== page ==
The bobcat is a featured creature rarely seen, yet present throughout much of North America. Roughly twice the size of your housecat, the bobcat is known for its elusive nature and beautiful coat of dense, dappled fur. Coloration varies from buff gray to red brown, darkening along the spine, and lightening to white along the underbelly. Melanistic black cats are also occasionally reported. The species’ uniquely “bobbed” tail distinguishes it from most other felines, but is actually a shared characteristic among all members of the Lynx genus, along with tufted ears, facial ruffs, and relatively long legs.
The bobcat’s greatest strength is its adaptability. Arid desert, deciduous and coniferous forest, subtropical swamp, snowy mountain, and, increasingly, the urban edge are all habitat for this species. Sightings have been confirmed across nearly all contiguous U.S. states, northern Mexico, and southern Canada.
Lynx species prefer a solitary lifestyle, wandering large home territories that vary in size depending on the animal’s sex, time of year, and abundance of prey. Bobcats prefer to feed on rabbits and hares, but will also take rodents, squirrels, insects, birds, and even deer when necessary—no small feat for an average 15 (female) to 21 (male) lb. cat. Hunting occurs primarily at night, dusk, or dawn. Particularly large kills may be partially buried for later consumption.
Mother bobcats give birth to litters of 1-6 kittens in early spring. Kittens will remain with their mother until they mature between 8 and 11 months of age. A bobcat’s life expectancy is between 10 and 15 years in the wild, and over 20 in captivity.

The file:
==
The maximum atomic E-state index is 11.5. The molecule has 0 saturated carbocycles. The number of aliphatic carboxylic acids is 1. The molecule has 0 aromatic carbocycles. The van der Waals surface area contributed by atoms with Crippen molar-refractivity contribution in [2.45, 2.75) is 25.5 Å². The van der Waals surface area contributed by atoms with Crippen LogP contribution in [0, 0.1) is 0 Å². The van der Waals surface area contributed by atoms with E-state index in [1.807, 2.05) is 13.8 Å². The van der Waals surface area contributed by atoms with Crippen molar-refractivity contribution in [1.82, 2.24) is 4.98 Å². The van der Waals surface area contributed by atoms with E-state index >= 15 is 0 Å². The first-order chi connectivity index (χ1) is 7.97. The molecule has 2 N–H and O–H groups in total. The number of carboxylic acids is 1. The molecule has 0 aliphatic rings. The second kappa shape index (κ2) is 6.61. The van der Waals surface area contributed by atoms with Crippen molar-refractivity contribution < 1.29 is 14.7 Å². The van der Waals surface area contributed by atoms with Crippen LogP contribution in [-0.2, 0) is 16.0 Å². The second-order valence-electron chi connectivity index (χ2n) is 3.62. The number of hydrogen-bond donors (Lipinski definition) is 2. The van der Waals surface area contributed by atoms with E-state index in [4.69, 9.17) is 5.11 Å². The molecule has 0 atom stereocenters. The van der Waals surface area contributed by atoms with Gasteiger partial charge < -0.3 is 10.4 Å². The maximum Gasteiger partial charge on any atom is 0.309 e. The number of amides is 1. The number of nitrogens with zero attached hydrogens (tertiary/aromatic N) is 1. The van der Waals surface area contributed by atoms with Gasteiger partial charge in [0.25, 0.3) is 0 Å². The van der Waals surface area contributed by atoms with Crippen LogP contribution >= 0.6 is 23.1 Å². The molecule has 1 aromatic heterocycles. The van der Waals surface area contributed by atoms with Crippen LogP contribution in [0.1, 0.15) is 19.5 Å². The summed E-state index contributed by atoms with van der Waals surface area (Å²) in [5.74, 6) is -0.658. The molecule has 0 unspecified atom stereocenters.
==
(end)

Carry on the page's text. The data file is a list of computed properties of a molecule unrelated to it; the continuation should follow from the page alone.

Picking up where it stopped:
The bobcat has three close cousins: the (1) Canada lynx, (2) Eurasian lynx, and (3) Iberian lynx. The larger, Canada lynx overlaps in distribution with the bobcat along the US-Canada border. However, the lynx is scarcer in this area, and tends to prefer the cool northern stretch of forest and tundra in Alaska and Canada where it lives closely tied to its main prey, the snowshoe hare. The Eurasian lynx is the largest of the four species, and inhabits the forests of Europe and Siberia. The Iberian lynx, native to the Iberian Peninsula, is considered to be the most endangered feline in the world by many conservationists. The last few hundred cats are confined to two isolated populations in southern Spain.
Bobcats were historically hunted in great numbers throughout the Midwest and Eastern US for their spotted coats. Today, hunting is more closely regulated and the majority of bobcat populations are considered rebounded and stable. Still, this species is threatened, like so many others, by continued habitat loss and fragmentation, which reduces gene flow and makes the animals vulnerable to disease and inbreeding. The California Fish and Game Commission is considering the adoption of new rules to regulate bobcat trapping at a meeting in Fortuna on August 5, so if you’d like to weigh in the time is right meow.